Laura Rollins Hockaday
The first time she graced our pages, we didn’t even know her name: “Mr. and Mrs. Burnham Hockaday of St. Louis announce the birth of a daughter, June 25.” That was Laura Rollins Hockaday, and the date on the cover of The Independent was July 9, 1938. Not quite 80 years later, we count ourselves among the mourners of this gracious lady. Her mother, Clara Stager Hockaday, was a judge’s daughter from Sterling, Illinois. The Stagers’ home, “Larchwood,” has been described as “a beautiful home with large gardens and the reassuring sounds of train whistles in the distance.” (Chicago was one hundred miles away.) To their father’s dismay, Clara and her younger sister Mary left home to pursue careers in music in New York. (A third sister, Joanne, was born when Clara was 18. She was far too young to go with them.) As Laura later wrote, “Music was like breathing to my mother.” The two sisters lived at the Studio Arts Club. Among Clara’s numerous beaux was Cesar Romero. Due to the Depression, Clara and Mary returned to Sterling in 1933, after six years in New York. At that time, she was wooed – and won – by Burnham Hockaday, a manufacturer’s representative from Kansas City, who was then living in Chicago. Clara and Burnham were married on May 4, 1935, Rollin’s 39th birthday. Laura was their first child. Her early days in St. Louis brought her a playmate: her brother, John, was born on September 30, 1940. The Hockadays would live in Washington, D.C. and Port Chester, New York, before settling in Our Town, where Burnham’s brothers, Irvine and Rollins, Jr., lived, in 1947.
Clara was elected president of the Women’s Committee of the Philharmonic in 1953. The following year, Enid Jackson Kemper (Mrs. R. Crosby Kemper) and Clara founded The Jewel Ball. Laura’s preface to a history of The Jewel Ball that was published by The Independent in 2004 began, “Fifty years ago – on my 16th birthday – I attended one of the most beautiful parties I will ever experience. It was June 25, 1954, and it was at the Nelson-Atkins Gallery of Art.” Laura, a graduate of Sunset Hill School, was presented at The Jewel Ball in 1957. She continued her studies at Smith College and graduated from Finch College. Her brother, John, was student council president at Pem-Day and also the captain of the football team. He was an undergraduate at The University of Kansas when he was diagnosed with a terminal illness. John died in January 1962 at the age of 21. Laura’s 38-year career at The Kansas City Star began on October 8th of that year. She wrote on a variety of subjects. The “Come Into My Kitchen” column predated her. It first appeared in the newspaper in 1955, but she was the first writer to receive a byline for it, on October 9, 1967. That same month, her musings in “Dining – in, and out” were published with the subtitle, “Of breakfasts, tennis, mornings without candlelight, evenings with, and omelets here or in New York.” Tennis was her favorite form of exercise for many years. Friends and colleagues initially were amused by the prospect of Laura writing about cooking, but by the early 1970s, she had honed her culinary skills.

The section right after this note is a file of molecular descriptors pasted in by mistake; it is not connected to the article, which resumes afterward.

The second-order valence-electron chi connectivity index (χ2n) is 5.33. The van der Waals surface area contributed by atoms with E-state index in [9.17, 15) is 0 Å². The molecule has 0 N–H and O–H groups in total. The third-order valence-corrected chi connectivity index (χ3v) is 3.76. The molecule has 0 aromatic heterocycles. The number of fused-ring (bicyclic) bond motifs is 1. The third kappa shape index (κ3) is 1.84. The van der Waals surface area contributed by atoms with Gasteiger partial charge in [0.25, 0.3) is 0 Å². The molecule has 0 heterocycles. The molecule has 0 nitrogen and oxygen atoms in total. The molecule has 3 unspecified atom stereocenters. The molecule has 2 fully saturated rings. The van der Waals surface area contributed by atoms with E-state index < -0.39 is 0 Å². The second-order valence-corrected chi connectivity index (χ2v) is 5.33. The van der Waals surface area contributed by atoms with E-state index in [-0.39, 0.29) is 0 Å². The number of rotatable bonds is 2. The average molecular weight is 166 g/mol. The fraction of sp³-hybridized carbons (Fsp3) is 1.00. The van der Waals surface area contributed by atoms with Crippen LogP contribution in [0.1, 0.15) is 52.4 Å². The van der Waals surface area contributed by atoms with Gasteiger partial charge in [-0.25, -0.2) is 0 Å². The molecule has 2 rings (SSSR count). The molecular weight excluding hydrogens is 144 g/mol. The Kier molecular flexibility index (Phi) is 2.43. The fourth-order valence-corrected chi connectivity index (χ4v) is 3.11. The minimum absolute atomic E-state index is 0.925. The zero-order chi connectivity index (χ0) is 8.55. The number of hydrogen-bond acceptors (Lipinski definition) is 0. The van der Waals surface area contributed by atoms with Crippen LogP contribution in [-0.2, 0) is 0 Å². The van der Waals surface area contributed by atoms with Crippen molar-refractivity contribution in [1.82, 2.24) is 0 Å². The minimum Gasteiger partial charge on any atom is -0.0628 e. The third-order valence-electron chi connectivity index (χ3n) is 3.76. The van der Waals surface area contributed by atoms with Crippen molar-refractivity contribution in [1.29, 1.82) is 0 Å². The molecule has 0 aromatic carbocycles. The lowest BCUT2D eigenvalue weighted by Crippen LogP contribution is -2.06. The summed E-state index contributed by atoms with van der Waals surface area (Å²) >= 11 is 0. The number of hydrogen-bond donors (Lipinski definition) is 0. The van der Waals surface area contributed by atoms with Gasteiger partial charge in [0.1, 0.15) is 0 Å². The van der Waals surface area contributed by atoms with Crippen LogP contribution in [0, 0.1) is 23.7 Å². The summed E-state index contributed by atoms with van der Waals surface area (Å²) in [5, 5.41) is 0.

In a 1971 interview, she regaled The Independent with the story of an early error, which included a chicken casserole. “The recipe called for two teaspoons of lemon peel. There was a lot of chicken and this didn’t seem like enough. I had already called the lady who made it several times and didn’t want to bother her again so I switched it to two cups of lemon peel. For weeks afterward everyone on the city desk would pucker their lips whenever they saw me.” Laura was able to tell a joke on herself, but the truth was that she was a consummate professional. In 1975, she became travel editor, and it was with some reluctance that she agreed to become society editor in 1982, a position she held until her retirement in 2000. As her obituary stated, “she agreed only if she was permitted to define ‘society.'” For Laura, this meant reaching out to people in all parts of the city, in order to have the newspaper showcase the diversity of Our Town. Someone with Laura’s background might have chosen to focus on the people she knew from childhood, her schoolmates and her parents’ friends and neighbors. That wasn’t Laura’s way. She was a role model for other journalists, generous with her time and support. All of us at The Independent greatly admired her. Laura’s mother died in 1994. Her father, who lived to be 100, died in 1996. Laura’s survivors include her cousin, Irv Hockday, his wife, Ellen, and their daughters and sons-in-law, Wendy and Grant Burcham and Laura and Dave Hall and their families. In addition, she is survived by her aunt, Joanne S. Gould; and her cousins, Rodney S. Gould, Jr., Anne B. Gould and Courtland P. Gould, as well as many friends.
Also featured in the November 25, 2017 issue of The Independent
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